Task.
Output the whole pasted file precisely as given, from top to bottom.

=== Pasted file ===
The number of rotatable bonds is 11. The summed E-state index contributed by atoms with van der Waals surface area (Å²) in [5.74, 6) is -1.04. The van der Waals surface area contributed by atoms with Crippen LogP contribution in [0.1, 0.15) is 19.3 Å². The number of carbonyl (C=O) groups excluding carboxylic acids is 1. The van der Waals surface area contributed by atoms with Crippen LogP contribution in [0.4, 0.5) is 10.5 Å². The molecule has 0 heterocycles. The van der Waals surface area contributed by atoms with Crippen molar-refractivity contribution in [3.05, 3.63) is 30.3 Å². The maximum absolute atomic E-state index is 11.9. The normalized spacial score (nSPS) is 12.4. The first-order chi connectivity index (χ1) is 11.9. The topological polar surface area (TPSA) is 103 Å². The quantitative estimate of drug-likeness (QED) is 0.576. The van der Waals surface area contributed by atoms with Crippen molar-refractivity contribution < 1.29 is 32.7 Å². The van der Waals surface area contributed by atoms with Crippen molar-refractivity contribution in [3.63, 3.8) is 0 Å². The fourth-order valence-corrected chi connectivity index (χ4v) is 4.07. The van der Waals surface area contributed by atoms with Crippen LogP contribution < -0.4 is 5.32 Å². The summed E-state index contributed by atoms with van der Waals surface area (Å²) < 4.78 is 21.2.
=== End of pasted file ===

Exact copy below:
The number of rotatable bonds is 11. The summed E-state index contributed by atoms with van der Waals surface area (Å²) in [5.74, 6) is -1.04. The van der Waals surface area contributed by atoms with Crippen LogP contribution in [0.1, 0.15) is 19.3 Å². The number of carbonyl (C=O) groups excluding carboxylic acids is 1. The van der Waals surface area contributed by atoms with Crippen LogP contribution in [0.4, 0.5) is 10.5 Å². The molecule has 0 heterocycles. The van der Waals surface area contributed by atoms with Crippen molar-refractivity contribution in [3.05, 3.63) is 30.3 Å². The maximum absolute atomic E-state index is 11.9. The normalized spacial score (nSPS) is 12.4. The first-order chi connectivity index (χ1) is 11.9. The topological polar surface area (TPSA) is 103 Å². The quantitative estimate of drug-likeness (QED) is 0.576. The van der Waals surface area contributed by atoms with Crippen molar-refractivity contribution < 1.29 is 32.7 Å². The van der Waals surface area contributed by atoms with Crippen molar-refractivity contribution in [3.63, 3.8) is 0 Å². The fourth-order valence-corrected chi connectivity index (χ4v) is 4.07. The van der Waals surface area contributed by atoms with Crippen LogP contribution < -0.4 is 5.32 Å². The summed E-state index contributed by atoms with van der Waals surface area (Å²) < 4.78 is 21.2.